A very interesting discussion occured last week, over at Pharmalot, in his comment-box, about this guy’s — Dr. Thorton’s — WSJ published hit-piece on Senator Charles Grassley — Ed was the first, I think, to point out Dr. Thorton’s failure to disclose his commercial agenda, on the web, or off of it. [UPDATED — 06.03.08 AM: from the watchful eye of a good friend of the blog, we link to Health Care Renewal’s on this [smart analysis, there!], and to even more “Grassley-Goodness” on this topic. ]
I missed getting to the source, for a reply to Dr. Thorton’s, though — so I’ll do that here, and now. Quoting Senator Grassley, himself, now, on the topic:
June 2, 2008
Statement of U.S. Senator Chuck Grassley
of Iowa regarding the guest commentary
titled “Grassley’s War on Cancer Patients“
printed in The Wall Street Journal
on Thursday, May 29, 2008
The vicious attack by Dr. Mark Thornton on the May 29 editorial page of the Wall Street Journal against my oversight of the Food and Drug Administration exploits cancer patients for greater drug company profits, and it would result in less information for all patients.
Readers should also know that those in charge of the Wall Street Journal editorial page did not require the author to disclose that he is the Senior Vice President of Product Development at GenVec, Inc., a company that stands to make a lot of money depending on FDA approval of therapies the company is developing for pancreatic cancer, rectal cancer, head and neck cancer, and melanoma.
In his Wall Street Journal piece, Dr. Thornton mischaracterizes and protests my asking the Government Accountability Office to determine if the FDA is carrying out its own policy of requiring follow-up studies on pharmaceutical drugs that have been approved based on surrogate end points. This means that the FDA may approve a drug if the drug achieves something specific like slower tumor growth, controlled glucose levels or lower cholesterol, separate from whether the drug will help a patient live a longer or healthier life. Surrogate end points are a valid way for the FDA to approve drugs. The FDA’s policy to follow up on such approvals is designed to provide additional information about a drug’s performance for anyone who is using or considering a particular drug.
In recent years, many leaders in the field of medicine, including the Institute of Medicine, the New England Journal of Medicine, and the Journal of the American Medical Association, have concluded that the FDA’s post-market surveillance of pharmaceuticals is inadequate and needs reform. My own scrutiny found the same in many cases. The diabetes drug Avandia lowers blood sugar levels but has also been found to increases the risk of a heart attack. The drug Vytorin lowers cholesterol but does not improve a person’s cardiovascular health. My recent request for an independent review of the FDA’s performance with follow-up studies on surrogate end point approvals is not part of a conspiracy to slow the approval of cancer drugs, as suggested by a drug company doctor. It is an effort to strengthen post-market surveillance by the FDA, to make the relationship between the FDA and drug makers less cozy as there’s been too much collaboration in addressing post-market concerns, and to see the FDA be more forthcoming with information about drug safety and risks after drugs are on the market and more becomes known about them than can ever be learned from clinical trials or smaller-scale testing.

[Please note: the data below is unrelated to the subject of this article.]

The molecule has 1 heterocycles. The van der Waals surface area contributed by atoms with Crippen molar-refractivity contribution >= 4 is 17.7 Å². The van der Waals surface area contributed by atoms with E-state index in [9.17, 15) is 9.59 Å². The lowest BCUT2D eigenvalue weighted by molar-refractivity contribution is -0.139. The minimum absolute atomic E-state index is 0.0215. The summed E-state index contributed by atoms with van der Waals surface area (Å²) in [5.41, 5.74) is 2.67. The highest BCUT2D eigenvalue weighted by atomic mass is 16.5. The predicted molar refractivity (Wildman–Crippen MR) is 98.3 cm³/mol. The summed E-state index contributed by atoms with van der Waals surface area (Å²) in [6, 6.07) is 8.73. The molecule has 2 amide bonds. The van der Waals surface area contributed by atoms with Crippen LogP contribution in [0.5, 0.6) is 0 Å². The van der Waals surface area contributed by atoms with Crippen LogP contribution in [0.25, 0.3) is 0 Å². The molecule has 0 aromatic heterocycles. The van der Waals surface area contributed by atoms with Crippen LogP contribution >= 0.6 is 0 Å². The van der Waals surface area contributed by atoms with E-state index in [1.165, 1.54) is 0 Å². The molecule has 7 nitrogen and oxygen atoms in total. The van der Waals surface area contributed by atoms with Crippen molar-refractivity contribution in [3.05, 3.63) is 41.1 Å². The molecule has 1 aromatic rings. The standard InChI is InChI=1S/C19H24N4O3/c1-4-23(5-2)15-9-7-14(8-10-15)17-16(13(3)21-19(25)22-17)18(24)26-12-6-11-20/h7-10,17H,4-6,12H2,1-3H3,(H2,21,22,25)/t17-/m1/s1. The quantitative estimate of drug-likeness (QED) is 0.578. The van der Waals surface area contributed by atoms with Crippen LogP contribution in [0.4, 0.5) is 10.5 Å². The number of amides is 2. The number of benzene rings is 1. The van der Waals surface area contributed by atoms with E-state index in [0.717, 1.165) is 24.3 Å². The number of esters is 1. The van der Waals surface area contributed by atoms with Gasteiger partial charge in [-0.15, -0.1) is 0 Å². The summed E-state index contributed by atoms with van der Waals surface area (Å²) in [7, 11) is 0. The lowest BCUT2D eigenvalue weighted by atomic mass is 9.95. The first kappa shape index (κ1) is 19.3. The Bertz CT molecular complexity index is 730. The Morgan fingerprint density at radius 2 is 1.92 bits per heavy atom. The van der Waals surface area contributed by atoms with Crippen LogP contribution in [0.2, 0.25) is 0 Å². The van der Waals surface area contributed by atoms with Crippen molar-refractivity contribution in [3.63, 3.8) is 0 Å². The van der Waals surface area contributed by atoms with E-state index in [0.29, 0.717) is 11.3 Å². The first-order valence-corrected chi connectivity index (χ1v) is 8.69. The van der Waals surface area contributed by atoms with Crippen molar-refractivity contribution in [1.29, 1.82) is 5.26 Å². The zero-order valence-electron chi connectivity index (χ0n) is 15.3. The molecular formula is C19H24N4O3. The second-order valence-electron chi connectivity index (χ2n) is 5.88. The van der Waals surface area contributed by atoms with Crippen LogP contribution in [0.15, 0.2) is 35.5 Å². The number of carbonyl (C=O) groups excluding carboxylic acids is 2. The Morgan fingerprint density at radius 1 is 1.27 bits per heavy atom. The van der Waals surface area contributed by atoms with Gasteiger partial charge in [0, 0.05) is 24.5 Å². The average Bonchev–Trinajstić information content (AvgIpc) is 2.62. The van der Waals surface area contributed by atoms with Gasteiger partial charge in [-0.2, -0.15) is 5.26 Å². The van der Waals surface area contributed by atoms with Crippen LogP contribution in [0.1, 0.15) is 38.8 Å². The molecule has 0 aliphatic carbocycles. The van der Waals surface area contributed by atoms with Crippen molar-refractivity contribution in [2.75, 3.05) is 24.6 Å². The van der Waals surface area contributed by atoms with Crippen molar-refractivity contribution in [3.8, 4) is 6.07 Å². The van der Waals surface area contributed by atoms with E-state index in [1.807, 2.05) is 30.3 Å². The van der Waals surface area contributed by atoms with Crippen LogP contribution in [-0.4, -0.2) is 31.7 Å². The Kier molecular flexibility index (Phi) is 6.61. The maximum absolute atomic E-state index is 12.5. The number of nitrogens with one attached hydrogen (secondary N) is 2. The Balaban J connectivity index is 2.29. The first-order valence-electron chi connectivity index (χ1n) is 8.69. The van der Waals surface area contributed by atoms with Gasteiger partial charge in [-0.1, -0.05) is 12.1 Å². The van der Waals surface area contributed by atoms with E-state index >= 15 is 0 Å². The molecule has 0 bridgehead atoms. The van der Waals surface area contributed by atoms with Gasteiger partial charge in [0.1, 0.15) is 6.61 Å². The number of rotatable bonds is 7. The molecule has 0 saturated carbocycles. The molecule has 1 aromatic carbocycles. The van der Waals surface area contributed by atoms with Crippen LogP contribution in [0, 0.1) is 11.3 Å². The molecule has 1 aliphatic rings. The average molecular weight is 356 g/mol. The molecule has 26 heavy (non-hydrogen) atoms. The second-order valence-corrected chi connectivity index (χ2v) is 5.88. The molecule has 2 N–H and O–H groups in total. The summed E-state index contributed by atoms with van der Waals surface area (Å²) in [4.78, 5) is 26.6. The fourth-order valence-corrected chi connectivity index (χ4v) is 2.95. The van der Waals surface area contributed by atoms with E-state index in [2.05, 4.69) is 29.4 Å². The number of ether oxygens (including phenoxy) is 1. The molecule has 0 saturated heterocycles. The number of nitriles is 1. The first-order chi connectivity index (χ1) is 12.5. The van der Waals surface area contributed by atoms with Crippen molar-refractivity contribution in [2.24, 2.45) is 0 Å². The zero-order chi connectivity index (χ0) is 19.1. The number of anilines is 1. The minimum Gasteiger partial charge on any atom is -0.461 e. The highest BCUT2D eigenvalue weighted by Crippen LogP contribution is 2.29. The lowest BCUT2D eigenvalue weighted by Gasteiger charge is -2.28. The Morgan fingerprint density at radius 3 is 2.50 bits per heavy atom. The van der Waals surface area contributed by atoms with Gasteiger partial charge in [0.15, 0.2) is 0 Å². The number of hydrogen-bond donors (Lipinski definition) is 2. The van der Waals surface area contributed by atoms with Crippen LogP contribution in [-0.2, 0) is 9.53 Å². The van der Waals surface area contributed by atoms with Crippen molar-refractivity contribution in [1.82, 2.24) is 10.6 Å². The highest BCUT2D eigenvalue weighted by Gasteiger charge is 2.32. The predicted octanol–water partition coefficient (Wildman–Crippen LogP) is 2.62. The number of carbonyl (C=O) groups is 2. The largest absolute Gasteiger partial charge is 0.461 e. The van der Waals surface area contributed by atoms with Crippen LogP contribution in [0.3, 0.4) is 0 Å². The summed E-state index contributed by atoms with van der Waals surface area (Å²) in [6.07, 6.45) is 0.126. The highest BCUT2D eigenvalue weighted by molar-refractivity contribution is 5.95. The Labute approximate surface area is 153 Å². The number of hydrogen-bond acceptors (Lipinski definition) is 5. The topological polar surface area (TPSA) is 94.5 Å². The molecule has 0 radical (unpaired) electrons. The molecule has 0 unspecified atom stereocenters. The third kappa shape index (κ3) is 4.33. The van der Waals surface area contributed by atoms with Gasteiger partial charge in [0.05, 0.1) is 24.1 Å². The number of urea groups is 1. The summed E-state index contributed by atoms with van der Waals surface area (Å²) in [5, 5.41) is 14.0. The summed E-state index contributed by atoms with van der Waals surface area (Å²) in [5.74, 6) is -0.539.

For cancer patients and others, follow-up studies on drugs approved through the surrogate end point method would give them more information about the drugs they’re taking. What’s wrong with that? A cancer patient deserves to know if his therapy slows tumor growth but doesn’t extend life expectancy. A diabetic deserves to know if his prescription controls glucose levels but increases his risk for a heart attack. A heart patient deserves to know if his medicine lowers cholesterol but doesn’t change his cardiovascular condition. The decision to take a particular drug is personal, and people have the right to the whole picture.
Drug makers and drug developers violate the public interest when they work to muzzle the scientific process and fight disclosure of newly emerging information about various pharmaceuticals in order to drive up their sales and profits. Everyone wants new life-enhancing and life-saving therapies. Cancer patients and others deserve to have information in order to weigh the risks, benefits and unknowns for themselves. The FDA is responsible for developing this information and making it available. Congress is responsible for overseeing the FDA’s effectiveness, and that work has to continue despite attacks on editorial pages, even those attacks that are discredited by conflicts of interest.
United States Senator
Committee on Finance